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Gratitude is Good for You

In the past decade, several long-term research studies have shown a strong connection between gratitude and greater social support and protection from stress and depression over time. It helps people stay happier and healthier. The studies suggest that gratitude in children helps them form, maintain and strengthen relationships as well as helping them feel connected to their community. Here are some ideas for growing “gratitude muscles” in your family. Children learn from our example.

  • Talk about being grateful out loud. It might sound like, “Thank you for” or “I’m grateful for.”
  • Include gratitude in your routines. You may be a family that shares gratitude before meals, gratitude for joys of the day before bedtime or a family that regularly reflects on things you are grateful for including friends and each other.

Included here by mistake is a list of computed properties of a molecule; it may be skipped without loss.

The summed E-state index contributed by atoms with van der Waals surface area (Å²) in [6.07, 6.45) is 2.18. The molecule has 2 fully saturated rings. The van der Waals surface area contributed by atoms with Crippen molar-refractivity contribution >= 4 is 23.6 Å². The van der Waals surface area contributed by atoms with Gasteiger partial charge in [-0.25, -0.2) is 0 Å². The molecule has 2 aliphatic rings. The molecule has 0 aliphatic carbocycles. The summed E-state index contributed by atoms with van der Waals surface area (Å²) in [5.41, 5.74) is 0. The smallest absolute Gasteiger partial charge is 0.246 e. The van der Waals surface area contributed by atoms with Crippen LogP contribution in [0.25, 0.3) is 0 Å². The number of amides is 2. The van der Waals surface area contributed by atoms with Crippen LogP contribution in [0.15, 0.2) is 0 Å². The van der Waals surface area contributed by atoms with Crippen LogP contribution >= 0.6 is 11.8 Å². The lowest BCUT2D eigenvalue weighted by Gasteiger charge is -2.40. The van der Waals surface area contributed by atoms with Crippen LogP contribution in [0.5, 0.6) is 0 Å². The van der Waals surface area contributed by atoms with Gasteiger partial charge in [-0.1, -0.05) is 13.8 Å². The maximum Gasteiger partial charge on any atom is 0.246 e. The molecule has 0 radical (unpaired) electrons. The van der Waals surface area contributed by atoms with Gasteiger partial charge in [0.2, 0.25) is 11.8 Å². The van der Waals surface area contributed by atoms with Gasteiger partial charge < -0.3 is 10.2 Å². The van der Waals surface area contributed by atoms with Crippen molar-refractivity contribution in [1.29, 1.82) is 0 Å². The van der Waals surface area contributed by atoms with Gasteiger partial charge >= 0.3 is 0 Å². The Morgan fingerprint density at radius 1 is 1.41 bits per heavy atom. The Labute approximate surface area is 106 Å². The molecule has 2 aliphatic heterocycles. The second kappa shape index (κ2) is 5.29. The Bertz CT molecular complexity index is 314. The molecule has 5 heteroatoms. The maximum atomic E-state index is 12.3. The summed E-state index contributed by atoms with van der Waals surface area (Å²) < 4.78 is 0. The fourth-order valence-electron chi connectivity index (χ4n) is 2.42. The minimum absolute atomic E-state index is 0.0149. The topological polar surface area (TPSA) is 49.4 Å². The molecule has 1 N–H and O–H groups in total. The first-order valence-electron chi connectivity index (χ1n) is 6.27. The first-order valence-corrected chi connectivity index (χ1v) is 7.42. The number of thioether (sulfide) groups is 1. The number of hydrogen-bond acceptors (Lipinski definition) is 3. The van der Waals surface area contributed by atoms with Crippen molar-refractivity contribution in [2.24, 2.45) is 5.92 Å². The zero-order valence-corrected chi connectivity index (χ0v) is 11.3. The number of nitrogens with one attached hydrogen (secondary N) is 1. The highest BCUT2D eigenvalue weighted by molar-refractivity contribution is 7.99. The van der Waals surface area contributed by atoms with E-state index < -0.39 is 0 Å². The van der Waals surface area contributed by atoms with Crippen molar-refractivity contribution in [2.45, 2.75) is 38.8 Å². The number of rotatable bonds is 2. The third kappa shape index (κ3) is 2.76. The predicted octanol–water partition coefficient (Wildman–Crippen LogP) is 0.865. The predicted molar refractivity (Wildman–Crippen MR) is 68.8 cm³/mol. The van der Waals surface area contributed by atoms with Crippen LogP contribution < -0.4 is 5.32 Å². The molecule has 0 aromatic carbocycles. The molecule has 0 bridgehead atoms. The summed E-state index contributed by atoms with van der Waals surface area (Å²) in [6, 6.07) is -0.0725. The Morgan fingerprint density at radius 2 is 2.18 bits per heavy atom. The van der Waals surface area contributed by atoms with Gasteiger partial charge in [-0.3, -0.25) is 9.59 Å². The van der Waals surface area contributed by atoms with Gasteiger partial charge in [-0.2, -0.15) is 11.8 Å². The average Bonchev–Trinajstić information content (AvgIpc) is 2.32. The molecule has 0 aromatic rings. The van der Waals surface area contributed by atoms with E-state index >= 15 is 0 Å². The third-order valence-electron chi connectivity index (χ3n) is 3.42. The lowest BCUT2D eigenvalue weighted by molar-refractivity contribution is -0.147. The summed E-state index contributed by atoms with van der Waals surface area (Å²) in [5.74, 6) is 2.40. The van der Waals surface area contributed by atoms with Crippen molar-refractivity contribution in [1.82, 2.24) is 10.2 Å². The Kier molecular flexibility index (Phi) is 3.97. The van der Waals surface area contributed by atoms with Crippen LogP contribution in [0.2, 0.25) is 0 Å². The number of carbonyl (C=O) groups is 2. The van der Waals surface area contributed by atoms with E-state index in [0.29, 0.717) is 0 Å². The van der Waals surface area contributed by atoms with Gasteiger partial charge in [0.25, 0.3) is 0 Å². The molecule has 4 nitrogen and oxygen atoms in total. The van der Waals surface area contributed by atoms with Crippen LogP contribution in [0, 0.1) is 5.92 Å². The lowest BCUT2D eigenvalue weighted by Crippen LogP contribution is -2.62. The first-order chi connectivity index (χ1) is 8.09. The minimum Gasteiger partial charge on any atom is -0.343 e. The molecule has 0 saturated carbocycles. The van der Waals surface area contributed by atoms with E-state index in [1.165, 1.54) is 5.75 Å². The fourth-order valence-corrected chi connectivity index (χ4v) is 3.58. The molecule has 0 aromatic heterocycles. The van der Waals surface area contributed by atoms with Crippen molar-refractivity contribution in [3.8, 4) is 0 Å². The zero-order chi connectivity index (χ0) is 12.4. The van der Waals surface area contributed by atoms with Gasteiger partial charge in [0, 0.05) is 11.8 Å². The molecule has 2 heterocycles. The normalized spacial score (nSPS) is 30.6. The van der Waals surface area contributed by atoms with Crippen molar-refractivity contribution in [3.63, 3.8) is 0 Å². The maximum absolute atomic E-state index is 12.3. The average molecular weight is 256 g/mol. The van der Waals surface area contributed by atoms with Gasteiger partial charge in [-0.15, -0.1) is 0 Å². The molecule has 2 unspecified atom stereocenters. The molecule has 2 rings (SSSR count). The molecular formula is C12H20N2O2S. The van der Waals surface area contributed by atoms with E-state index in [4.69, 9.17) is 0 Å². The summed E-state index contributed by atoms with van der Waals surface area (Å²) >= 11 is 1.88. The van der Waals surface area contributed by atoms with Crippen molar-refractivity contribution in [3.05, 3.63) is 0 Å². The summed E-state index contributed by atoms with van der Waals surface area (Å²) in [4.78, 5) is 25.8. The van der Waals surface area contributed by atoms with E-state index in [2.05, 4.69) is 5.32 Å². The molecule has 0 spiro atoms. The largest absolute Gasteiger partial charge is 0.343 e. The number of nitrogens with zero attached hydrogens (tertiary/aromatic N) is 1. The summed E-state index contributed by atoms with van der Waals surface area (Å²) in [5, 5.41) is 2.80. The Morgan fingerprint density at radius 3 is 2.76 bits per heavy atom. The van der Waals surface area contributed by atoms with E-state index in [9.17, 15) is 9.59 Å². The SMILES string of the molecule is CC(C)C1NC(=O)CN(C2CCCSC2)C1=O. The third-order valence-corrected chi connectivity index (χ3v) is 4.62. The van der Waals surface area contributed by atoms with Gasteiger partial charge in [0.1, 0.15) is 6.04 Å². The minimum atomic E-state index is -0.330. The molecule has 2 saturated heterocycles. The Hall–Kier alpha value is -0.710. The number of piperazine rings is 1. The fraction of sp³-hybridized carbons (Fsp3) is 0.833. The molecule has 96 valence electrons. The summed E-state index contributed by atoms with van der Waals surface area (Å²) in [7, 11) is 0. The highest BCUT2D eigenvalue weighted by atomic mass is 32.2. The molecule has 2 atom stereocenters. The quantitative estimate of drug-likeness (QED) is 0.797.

• Keep a family gratitude journal or jar. Your family can write down things you are grateful for and then on special occasions take time to read what you have been grateful for together.iStock_000003429911Small
  • Model and encourage helping others and nurturing relationships. When children see us helping others, they are more likely to follow suit. When children lend a hand to another – especially if they are using their own strengths, they feel more connected to those they are helping. They learn that tending to relationships should be a priority.
  • Plant the seeds of gratitude early. Gratitude thrives in an environment of connection and belonging. When infants’ and toddlers’ needs are satisfied with love and patience, we are planting the seeds of gratitude.
  • Teach your children how to contribute. Help your child discover his or her passion and then to use that passion to make a difference by giving back. The strongest sense of gratitude comes from connecting to a ‘bigger picture’.